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Animal Planet's version of The Blair Witch Project, Lost Tapes is a Mockumentary series which asks "What If there really are monsters like Bigfoot, the Chupacabra and other beasties out there?" Each episode starts with a disclaimer pointing out that it's merely "inspired by the possibility that hidden creatures exist". Normally the monsters aren't actually shown, save for glimpses of Conspicuous CG, Props or Costumes. To justify its airing on Animal Planet, the series laces its footage with factoids about real animals supposedly related to the featured monster. Sometimes in an attempt to lend an air of plausibility to the scenario, other times the factoids end up being scarier than the film.

Currently the series is aired back to back, with two half-hour episodes strung together, and has received a budget upgrade (or at least, a heavier reliance on practical FX).

The FX still look mildly silly at their best, but it can be effective on rare occasions. It helps that most of the People in Rubber Suits effects are hidden by the shaky camera work.

This series has examples of:

  • Action Girl: Elise of the Enigma Corporation, to survive two three supernatural monster attacks you have to be a Badass. And in Q: The Serpent God.
  • Ambiguously Human: Nora in Hellhound.
  • Animal Wrongs Group
  • Apocalyptic Log - The formula for the series, but actually only applies to about half the episodes.
  • Badass: Conner and Mooney.
    • Also count as Badass Normal, they've got nothing really special but training and Connor fought off a vampire with nothing but a pointed piece of wood. Just like Chris Redfield and Jill Valentine. What makes it truly badass is the Strigoi ran away from Connor when it had been shown to easily overpower other adult males.
  • Aztec Mythology: In "Q: The Serpent God". Also falls under Sadly Mythtaken, as it portrays Quetzalcoatl as an evil deity that demands human sacrifices. Despite the fact that Quetz was the only Aztec god that didn't want people sacrificed to it.
  • Bigfoot, Sasquatch, and Yeti - Bigfoot, the Honey Island Swamp Monster AKA "Swamp Creature" (who is depicted as semi-reptilian), and the Fouke Monster AKA "Southern Sasquatch", who has the personality of a Grizzly Bear. There's also the Yeti, who is just as bloodthirsty as the Sasquatch.
  • Big Creepy-Crawlies - Deathcrawler and Alien both feature arthropodal organisms. The first is a 3 foot long centipede, while the other is a wasp-like organism about the size of a softball. Also, "Death Worm", showcasing the Mongolion Death Worm.
  • Big-Budget Beef-Up - The Second series appears to be this, with a greater reliance on practical effects and more visible 'hidden' creatures. Sometimes, the monsters have a full 2 minutes of screen time, over the 10-seconds of the previous season.
  • Black Dude Dies First - Mexican Survey team in Death Crawler, in this case, get bitten to death by 3ft centipedes, Bruce in "Oklahoma Octopus", Bill "Shots" Cooper in "Poltergeist", and Wade in "Cave Demons". Subverted in Alien but...see below.
  • Black Best Friend - Shanna Hurliss in "Dover Demon", Bruce in "Oklahoma Octopus", Wade in "Cave Demons", and Bill "Shots Cooper in "Poltergeist".
  • Came Back Wrong: A popular theme in several episodes, like Wendigo.
  • Catch Phrase - Narrator: "Do They Live Among Us?"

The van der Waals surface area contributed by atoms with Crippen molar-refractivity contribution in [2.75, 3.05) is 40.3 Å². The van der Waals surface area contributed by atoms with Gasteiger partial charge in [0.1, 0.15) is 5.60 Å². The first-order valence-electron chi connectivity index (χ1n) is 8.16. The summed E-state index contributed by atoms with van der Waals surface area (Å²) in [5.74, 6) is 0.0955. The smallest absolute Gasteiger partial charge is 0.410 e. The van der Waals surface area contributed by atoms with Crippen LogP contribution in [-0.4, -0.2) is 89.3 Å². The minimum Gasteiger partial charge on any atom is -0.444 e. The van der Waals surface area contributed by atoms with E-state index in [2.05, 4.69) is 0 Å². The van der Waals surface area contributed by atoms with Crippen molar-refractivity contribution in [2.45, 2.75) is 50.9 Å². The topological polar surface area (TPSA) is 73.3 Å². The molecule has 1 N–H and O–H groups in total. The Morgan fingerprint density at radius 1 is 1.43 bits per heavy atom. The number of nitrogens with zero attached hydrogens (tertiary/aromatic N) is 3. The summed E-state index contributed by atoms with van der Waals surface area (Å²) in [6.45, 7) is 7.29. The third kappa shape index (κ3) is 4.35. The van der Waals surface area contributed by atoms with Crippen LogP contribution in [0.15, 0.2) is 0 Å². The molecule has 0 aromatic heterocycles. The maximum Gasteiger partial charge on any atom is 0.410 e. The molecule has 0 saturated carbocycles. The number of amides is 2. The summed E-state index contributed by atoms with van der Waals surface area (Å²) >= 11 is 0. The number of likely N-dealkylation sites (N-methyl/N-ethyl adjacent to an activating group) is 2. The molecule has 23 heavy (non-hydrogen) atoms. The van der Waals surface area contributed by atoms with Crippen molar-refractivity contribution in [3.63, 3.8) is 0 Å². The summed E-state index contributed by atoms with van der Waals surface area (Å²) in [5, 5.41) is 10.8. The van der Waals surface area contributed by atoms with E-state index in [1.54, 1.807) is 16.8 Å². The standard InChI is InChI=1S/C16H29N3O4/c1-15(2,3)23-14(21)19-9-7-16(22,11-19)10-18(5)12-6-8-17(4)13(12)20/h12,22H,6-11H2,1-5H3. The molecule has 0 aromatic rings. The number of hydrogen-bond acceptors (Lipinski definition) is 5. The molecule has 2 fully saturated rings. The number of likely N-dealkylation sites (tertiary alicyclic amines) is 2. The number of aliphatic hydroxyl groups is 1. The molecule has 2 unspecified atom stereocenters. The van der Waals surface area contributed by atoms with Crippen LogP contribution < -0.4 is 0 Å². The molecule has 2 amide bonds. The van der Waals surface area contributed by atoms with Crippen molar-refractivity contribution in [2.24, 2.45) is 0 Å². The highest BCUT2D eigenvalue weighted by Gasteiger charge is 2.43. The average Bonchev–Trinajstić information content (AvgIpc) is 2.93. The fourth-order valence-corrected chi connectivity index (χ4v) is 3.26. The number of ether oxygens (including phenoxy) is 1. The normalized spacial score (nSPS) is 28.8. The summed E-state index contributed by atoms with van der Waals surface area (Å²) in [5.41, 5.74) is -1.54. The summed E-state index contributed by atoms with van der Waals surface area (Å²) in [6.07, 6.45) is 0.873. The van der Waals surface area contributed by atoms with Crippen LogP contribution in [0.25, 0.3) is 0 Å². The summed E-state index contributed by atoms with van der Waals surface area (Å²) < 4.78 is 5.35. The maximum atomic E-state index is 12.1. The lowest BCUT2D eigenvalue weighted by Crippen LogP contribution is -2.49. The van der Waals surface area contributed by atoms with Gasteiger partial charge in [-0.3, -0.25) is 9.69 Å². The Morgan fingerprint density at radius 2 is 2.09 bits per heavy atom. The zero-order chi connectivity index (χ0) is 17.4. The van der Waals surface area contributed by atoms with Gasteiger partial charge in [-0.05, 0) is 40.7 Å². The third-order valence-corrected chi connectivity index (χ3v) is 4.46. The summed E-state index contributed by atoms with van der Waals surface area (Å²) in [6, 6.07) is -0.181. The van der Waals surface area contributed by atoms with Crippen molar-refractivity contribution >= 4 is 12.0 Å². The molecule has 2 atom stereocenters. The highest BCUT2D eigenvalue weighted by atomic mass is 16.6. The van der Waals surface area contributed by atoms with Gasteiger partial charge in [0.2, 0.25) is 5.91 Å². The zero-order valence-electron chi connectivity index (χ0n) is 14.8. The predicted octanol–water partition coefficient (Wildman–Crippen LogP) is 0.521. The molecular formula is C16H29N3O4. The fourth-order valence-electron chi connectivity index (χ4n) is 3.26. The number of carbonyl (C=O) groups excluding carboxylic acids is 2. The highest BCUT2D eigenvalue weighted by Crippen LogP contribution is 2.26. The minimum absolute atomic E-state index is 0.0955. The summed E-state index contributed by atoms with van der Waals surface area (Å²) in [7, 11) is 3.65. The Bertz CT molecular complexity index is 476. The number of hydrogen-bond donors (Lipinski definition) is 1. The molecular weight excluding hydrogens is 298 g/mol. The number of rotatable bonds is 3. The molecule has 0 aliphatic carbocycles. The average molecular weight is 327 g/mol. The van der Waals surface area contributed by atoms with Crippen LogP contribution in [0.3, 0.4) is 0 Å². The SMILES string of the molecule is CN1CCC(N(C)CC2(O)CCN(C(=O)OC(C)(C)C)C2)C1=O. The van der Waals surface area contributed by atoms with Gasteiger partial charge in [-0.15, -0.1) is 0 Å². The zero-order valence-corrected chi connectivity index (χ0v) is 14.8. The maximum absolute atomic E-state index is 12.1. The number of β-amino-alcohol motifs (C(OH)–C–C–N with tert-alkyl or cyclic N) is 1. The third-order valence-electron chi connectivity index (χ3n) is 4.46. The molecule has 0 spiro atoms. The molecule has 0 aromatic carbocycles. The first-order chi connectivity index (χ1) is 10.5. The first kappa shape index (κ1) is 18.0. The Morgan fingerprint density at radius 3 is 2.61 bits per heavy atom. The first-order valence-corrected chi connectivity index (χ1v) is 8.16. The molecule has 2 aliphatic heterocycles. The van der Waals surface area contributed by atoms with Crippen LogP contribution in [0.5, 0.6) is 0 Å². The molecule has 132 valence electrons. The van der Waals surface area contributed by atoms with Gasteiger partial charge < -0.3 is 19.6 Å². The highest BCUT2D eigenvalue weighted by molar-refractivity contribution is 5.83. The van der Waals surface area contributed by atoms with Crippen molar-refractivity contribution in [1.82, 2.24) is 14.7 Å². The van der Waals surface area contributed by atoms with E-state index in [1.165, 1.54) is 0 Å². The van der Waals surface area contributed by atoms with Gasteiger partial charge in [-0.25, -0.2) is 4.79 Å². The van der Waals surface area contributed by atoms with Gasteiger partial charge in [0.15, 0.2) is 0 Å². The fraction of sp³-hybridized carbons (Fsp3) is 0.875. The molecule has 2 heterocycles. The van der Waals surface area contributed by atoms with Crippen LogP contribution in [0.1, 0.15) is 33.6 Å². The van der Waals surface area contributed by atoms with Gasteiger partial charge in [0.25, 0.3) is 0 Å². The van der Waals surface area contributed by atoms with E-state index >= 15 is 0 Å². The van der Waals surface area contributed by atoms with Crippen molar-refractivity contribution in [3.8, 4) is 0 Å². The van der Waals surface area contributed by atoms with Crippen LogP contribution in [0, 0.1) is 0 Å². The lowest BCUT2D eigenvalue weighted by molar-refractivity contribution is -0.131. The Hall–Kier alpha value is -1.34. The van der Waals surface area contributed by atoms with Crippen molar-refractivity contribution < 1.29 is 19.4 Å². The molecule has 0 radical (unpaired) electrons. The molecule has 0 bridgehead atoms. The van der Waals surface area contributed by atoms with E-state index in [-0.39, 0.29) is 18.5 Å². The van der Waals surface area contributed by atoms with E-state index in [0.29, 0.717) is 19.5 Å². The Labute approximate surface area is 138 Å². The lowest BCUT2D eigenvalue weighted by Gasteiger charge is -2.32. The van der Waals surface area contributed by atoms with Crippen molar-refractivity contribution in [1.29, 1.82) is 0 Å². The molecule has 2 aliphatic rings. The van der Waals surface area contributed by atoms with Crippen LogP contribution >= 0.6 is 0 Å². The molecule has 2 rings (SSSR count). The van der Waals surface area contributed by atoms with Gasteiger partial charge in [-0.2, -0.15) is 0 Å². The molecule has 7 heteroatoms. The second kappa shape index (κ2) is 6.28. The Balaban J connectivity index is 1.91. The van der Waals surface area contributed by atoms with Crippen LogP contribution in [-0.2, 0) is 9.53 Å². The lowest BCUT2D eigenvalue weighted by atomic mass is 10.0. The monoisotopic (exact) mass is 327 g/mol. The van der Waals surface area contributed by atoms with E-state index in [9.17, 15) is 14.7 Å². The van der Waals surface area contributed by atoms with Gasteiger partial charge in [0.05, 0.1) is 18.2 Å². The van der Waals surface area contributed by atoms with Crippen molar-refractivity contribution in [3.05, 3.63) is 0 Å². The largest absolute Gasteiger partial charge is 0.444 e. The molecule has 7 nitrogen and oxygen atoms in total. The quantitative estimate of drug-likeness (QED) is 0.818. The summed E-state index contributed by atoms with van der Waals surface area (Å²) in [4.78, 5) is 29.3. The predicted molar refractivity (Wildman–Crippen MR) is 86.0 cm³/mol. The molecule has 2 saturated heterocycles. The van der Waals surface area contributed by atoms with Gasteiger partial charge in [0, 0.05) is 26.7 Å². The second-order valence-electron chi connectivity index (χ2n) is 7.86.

• Cell Phone - In a nice use of the technology, it's ring alerts the Jersey Devil to the presence of the hiding protagonists. It's like a theater add taken to wonderfully evil levels.
  • Conspicuous CG - Monterey Monster, Chupacabra and Megaconda are the worst offenders. The only image we get of the Chupacabra is through an Infrared Camera. Quetzalcoatl has the benefit of Night Vision to hide its budgetary problems.
  • Chest Burster- How the alien emerges in its episode.
  • Chupacabra - Featured Creature--it is the Southwestern version of the creature opposed to the more bizarre South American and Caribbean version.
  • Dan Browned: combined largely with Rule of Drama
  • Dead Line News: Happens in Lizard Man, when the Intrepid Reporter and her cameraman are killed and partially devoured by the monster.
  • Did You Just Punch Out Cthulhu?: Mooney grabbing an Aztec dagger, just used to kill a friend of hers then use it to lure in and stab Quetzalcoatl. She and Conner then proceed to drive it off with an onslaught of machine gun fire.
  • Doing in the Wizard - Most of the monsters have naturalistic explanations that work up to a point. Except when noted below.
  • Don't Look Back: Seeing the Hellhound three times or more means a quick, untimely death. Unfortunately, most of the Goth teens saw it twice before finishing their faux ritual when it attacks again.

 Nora: Severin? Severin? (sad) You looked.

  • Downer Ending / Gainax Ending: Gainax Ending... if you're lucky.
  • Don't Go in The Woods: "Jersey Devil", "Thunderbirds", "Devil Dragon", "Swamp Creature", "Death Raptor", "Southern Sasquatch", "Wendigo", and "Dover Demon" contains these.
  • Evil Poacher - Featured in two episodes, none live to see the end.
  • Everything's Worse with Monkeys - In the case of the Devil Monkey, who seem to prefer tearing into soft/vital spots.
  • Everything's Squishier with Cephalopods - The Oklahoma Octopus and Kraken are both evil examples.
  • GASP
  • Genre Savvy - the lead diver in "Kraken" repeatedly tells the film crew in tense situations to "Put the camera down" and help save crewmen from the monster. Of course, he insists on sending people down to retrieve the people already attacked. Twice. Honor Before Reason or Idiot Ball. You decide.
    • Connor and Mooney are, enough to know that when entering a dark, spooky room, it's a bright idea to have your gun ready to fend off monsters. They're also smart enough not to trust someone coming with a more 'logical' explanation and actually double check what's going on, they even don't fall for the old 'clothing switch' disguise the Strigoi tries on them. Justified because the Enigma Corporation are specially trained to deal with the unexplained. Also, likely the reason they've lived through three supernatural monster attacks.
    • Also shown in Q: The Serpent God when Mooney realizes that if an ancient dagger brought Quetzalcoatl into the world, odds are its your best chance of taking him out.
    • Being Genry Savvy doesn't help the reporter in Monterrey Monster.
    • Nora in Hellhound.

 Annabelle: I knew I shouldn't have let you in.

Nora: (firm retort) It isn't me you should be worried about.